The Americans with Disabilities Act of 1990 is an example of a federal mandate. Federal mandates are laws passed by Congress and signed by the president requiring compliance by the states under threat of legal action, sanctions or other punitive measures, and these laws override any state laws to the contrary. The Americans with Disabilities Act outlaws discrimination of any kind against anyone with a disability.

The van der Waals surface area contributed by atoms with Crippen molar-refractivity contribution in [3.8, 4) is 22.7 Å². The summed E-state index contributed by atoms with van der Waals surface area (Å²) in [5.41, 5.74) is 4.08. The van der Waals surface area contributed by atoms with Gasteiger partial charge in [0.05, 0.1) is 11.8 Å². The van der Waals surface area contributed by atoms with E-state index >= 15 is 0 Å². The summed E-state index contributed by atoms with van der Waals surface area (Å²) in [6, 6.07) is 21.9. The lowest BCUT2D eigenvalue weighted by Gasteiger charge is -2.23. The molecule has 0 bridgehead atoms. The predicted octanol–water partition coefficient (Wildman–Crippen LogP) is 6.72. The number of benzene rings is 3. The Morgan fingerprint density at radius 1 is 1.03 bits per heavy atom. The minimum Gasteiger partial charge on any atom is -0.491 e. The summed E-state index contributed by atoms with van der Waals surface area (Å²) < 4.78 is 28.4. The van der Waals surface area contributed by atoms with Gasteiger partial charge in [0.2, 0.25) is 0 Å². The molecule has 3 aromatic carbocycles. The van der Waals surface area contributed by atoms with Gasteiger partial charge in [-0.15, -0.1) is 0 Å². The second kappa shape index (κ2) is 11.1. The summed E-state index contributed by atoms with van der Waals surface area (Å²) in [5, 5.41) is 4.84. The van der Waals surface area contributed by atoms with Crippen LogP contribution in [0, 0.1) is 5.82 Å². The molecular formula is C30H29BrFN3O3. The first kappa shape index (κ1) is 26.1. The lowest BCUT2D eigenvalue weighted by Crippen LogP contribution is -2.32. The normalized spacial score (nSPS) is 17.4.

The act protects these individuals from discrimination in the job market or schools by any state or governmental agency and in the arenas of commercial, transportation and public accommodations. The federal government passed this sweeping legislation, which affects the individual states and their budgets in dramatic ways, and demands that each state follow it to the letter of the law. Some federal mandates are funded, at least in part, by the federal government, which provides money to offset state expenses. Other federal mandates are not similarly funded. The Americans with Disabilities Act is an unfunded federal mandate and, therefore, quite costly to individual state governments. Other examples of federal mandates include the Clean Air Act, the Clean Water Act, the Safe Drinking Water Act, the Civil Rights Act of 1957, the Civil Rights Act of 1964 and the Fair Labor Standards Act.